Sitting on the stair of the Rajrajeshawri temple, I could sense the calmness & was the Narmada flowing alongside. Equally, I was running out of time. Hence was unable to visit the Sahastradhara. Here the river passes through many big and small rocks. And a boat ride needed can see it. While sitting I sank my hand in the water. It was cold, despite the sweltering heat. Due to lack of time, I was unable to sit back. Though wanted to bask in the awesome architectural grandeur of the fort. Along with the incredible beauty of the glittering blue Narmada.
Maheshwar is a broad confluence of art, culture, religious reverence and architectural splendour. Apart from the spiritual aspect, Maheshwar has an irresistible charm. And you don’t give birth to be spiritually inclined to experience it. Sigh! I wish a night’s stay would have been great to enjoy the ethereal sunrise and sunset along the Narmada Ghat with the Ahilya fort as a backdrop. Nevertheless, I headed back with eyes full of pictures.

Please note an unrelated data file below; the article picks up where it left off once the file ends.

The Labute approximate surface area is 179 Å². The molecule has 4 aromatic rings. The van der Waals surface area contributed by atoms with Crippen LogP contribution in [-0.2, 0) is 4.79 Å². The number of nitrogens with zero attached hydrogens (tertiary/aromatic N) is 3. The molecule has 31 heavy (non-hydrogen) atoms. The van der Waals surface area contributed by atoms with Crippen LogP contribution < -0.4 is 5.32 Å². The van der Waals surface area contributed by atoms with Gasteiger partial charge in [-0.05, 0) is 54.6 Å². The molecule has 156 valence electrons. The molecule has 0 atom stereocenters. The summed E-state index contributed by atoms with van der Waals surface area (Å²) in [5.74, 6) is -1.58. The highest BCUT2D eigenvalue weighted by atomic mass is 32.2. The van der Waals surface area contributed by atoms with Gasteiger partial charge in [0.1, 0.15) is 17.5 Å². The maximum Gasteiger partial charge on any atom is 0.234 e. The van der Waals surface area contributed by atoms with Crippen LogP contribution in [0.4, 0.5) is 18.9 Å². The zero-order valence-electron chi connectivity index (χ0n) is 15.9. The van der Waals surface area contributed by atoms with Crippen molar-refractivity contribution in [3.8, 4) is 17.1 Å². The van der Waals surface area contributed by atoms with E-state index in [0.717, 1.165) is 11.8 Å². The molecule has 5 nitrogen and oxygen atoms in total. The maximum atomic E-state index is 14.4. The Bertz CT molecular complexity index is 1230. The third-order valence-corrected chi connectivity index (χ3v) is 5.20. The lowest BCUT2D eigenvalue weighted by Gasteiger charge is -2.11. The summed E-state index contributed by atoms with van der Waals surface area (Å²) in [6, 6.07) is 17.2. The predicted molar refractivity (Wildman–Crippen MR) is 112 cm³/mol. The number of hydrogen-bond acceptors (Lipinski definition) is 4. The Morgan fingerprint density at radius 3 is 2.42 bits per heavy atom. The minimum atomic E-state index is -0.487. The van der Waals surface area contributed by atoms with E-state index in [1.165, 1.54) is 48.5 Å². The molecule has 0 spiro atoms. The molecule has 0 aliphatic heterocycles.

How to reach :
The nearest airport Indore is the nearest airport for Bagh Caves; 95.1 km away. This airport is connected to many cities in India so that they can take a cab after that.
From Indore, Maheshwar is 95.1 km, 153.5 Km from Ujjain, 66 km from Omkareshwar & 116 km from Bhag caves. Several buses services that connect Indore, Ujjain, Omkareshwar & Dhar ply frequently. You can drive too, and the distance is 890.3 km from Gurgaon.
The nearest railway station is at Barwaha; located about 39 km from Maheshwar, however, Indore is the nearest junction which is well connected with other major cities of India.